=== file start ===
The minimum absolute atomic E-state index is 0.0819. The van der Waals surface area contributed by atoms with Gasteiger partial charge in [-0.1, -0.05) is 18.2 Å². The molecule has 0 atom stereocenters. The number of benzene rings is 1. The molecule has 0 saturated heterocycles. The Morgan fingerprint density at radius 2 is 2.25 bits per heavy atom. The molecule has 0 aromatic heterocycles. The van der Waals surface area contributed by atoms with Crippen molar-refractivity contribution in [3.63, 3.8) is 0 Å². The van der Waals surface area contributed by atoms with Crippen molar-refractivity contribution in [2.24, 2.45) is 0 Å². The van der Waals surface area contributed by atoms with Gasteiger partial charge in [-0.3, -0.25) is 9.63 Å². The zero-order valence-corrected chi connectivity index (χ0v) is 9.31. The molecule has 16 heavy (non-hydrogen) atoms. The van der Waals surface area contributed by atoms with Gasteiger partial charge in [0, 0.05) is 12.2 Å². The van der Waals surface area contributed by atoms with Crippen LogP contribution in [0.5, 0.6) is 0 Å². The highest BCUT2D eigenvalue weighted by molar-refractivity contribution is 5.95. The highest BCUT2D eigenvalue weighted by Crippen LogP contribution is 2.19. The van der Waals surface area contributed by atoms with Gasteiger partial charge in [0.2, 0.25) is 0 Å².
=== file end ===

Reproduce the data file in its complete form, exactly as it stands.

The minimum absolute atomic E-state index is 0.0819. The van der Waals surface area contributed by atoms with Gasteiger partial charge in [-0.1, -0.05) is 18.2 Å². The molecule has 0 atom stereocenters. The number of benzene rings is 1. The molecule has 0 saturated heterocycles. The Morgan fingerprint density at radius 2 is 2.25 bits per heavy atom. The molecule has 0 aromatic heterocycles. The van der Waals surface area contributed by atoms with Crippen molar-refractivity contribution in [3.63, 3.8) is 0 Å². The van der Waals surface area contributed by atoms with Crippen molar-refractivity contribution in [2.24, 2.45) is 0 Å². The van der Waals surface area contributed by atoms with Gasteiger partial charge in [-0.3, -0.25) is 9.63 Å². The zero-order valence-corrected chi connectivity index (χ0v) is 9.31. The molecule has 16 heavy (non-hydrogen) atoms. The van der Waals surface area contributed by atoms with Gasteiger partial charge in [0, 0.05) is 12.2 Å². The van der Waals surface area contributed by atoms with Crippen LogP contribution in [0.5, 0.6) is 0 Å². The highest BCUT2D eigenvalue weighted by molar-refractivity contribution is 5.95. The highest BCUT2D eigenvalue weighted by Crippen LogP contribution is 2.19. The van der Waals surface area contributed by atoms with Gasteiger partial charge in [0.2, 0.25) is 0 Å².